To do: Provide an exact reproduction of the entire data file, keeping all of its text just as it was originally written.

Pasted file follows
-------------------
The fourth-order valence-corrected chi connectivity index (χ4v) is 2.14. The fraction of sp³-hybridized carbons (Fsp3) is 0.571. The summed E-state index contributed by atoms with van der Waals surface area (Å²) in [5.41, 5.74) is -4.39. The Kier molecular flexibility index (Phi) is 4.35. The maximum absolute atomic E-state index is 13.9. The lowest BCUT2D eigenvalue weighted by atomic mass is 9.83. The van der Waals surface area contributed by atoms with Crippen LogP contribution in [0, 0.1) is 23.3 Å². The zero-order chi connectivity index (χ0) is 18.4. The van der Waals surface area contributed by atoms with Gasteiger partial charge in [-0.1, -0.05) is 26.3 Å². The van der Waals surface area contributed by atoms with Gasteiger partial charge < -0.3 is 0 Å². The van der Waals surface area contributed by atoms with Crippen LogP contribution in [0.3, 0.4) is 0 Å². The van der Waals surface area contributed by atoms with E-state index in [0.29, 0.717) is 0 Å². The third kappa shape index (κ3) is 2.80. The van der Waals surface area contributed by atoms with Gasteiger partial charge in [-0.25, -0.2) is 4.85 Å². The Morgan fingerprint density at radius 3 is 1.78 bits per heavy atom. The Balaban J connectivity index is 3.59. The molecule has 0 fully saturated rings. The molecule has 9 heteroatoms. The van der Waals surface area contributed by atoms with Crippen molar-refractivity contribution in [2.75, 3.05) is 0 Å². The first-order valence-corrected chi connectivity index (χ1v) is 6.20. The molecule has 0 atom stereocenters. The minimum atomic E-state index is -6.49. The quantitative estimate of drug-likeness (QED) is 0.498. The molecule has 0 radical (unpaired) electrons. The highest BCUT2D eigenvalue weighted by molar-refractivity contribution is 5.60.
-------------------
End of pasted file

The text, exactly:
The fourth-order valence-corrected chi connectivity index (χ4v) is 2.14. The fraction of sp³-hybridized carbons (Fsp3) is 0.571. The summed E-state index contributed by atoms with van der Waals surface area (Å²) in [5.41, 5.74) is -4.39. The Kier molecular flexibility index (Phi) is 4.35. The maximum absolute atomic E-state index is 13.9. The lowest BCUT2D eigenvalue weighted by atomic mass is 9.83. The van der Waals surface area contributed by atoms with Crippen LogP contribution in [0, 0.1) is 23.3 Å². The zero-order chi connectivity index (χ0) is 18.4. The van der Waals surface area contributed by atoms with Gasteiger partial charge in [-0.1, -0.05) is 26.3 Å². The van der Waals surface area contributed by atoms with Gasteiger partial charge < -0.3 is 0 Å². The van der Waals surface area contributed by atoms with Crippen LogP contribution in [0.3, 0.4) is 0 Å². The van der Waals surface area contributed by atoms with E-state index in [0.29, 0.717) is 0 Å². The third kappa shape index (κ3) is 2.80. The van der Waals surface area contributed by atoms with Gasteiger partial charge in [-0.25, -0.2) is 4.85 Å². The Morgan fingerprint density at radius 3 is 1.78 bits per heavy atom. The Balaban J connectivity index is 3.59. The molecule has 0 fully saturated rings. The molecule has 9 heteroatoms. The van der Waals surface area contributed by atoms with Crippen molar-refractivity contribution in [2.75, 3.05) is 0 Å². The first-order valence-corrected chi connectivity index (χ1v) is 6.20. The molecule has 0 atom stereocenters. The minimum atomic E-state index is -6.49. The quantitative estimate of drug-likeness (QED) is 0.498. The molecule has 0 radical (unpaired) electrons. The highest BCUT2D eigenvalue weighted by molar-refractivity contribution is 5.60.